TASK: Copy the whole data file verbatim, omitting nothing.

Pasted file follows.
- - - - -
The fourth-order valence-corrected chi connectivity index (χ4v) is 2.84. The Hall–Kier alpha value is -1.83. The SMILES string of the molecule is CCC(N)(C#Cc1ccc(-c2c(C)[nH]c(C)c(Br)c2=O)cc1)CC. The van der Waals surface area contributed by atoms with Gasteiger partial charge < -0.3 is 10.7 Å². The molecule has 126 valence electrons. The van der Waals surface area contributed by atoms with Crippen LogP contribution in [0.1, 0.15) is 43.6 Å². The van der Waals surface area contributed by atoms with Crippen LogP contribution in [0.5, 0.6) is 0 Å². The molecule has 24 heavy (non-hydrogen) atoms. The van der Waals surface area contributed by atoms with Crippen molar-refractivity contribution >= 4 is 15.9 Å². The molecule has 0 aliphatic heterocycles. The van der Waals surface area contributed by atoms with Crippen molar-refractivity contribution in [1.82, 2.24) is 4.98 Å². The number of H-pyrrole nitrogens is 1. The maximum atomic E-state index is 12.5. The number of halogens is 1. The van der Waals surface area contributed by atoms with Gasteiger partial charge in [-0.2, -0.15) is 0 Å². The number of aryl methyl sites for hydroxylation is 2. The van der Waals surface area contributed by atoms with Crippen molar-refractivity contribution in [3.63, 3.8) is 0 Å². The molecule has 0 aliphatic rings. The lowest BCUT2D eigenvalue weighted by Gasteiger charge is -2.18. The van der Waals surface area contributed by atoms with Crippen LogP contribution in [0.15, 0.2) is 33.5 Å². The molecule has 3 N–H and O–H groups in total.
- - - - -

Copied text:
The fourth-order valence-corrected chi connectivity index (χ4v) is 2.84. The Hall–Kier alpha value is -1.83. The SMILES string of the molecule is CCC(N)(C#Cc1ccc(-c2c(C)[nH]c(C)c(Br)c2=O)cc1)CC. The van der Waals surface area contributed by atoms with Gasteiger partial charge < -0.3 is 10.7 Å². The molecule has 126 valence electrons. The van der Waals surface area contributed by atoms with Crippen LogP contribution in [0.1, 0.15) is 43.6 Å². The van der Waals surface area contributed by atoms with Crippen LogP contribution in [0.5, 0.6) is 0 Å². The molecule has 24 heavy (non-hydrogen) atoms. The van der Waals surface area contributed by atoms with Crippen molar-refractivity contribution >= 4 is 15.9 Å². The molecule has 0 aliphatic heterocycles. The van der Waals surface area contributed by atoms with Crippen molar-refractivity contribution in [1.82, 2.24) is 4.98 Å². The number of H-pyrrole nitrogens is 1. The maximum atomic E-state index is 12.5. The number of halogens is 1. The van der Waals surface area contributed by atoms with Gasteiger partial charge in [-0.2, -0.15) is 0 Å². The number of aryl methyl sites for hydroxylation is 2. The van der Waals surface area contributed by atoms with Crippen molar-refractivity contribution in [3.63, 3.8) is 0 Å². The molecule has 0 aliphatic rings. The lowest BCUT2D eigenvalue weighted by Gasteiger charge is -2.18. The van der Waals surface area contributed by atoms with Crippen LogP contribution in [0.15, 0.2) is 33.5 Å². The molecule has 3 N–H and O–H groups in total.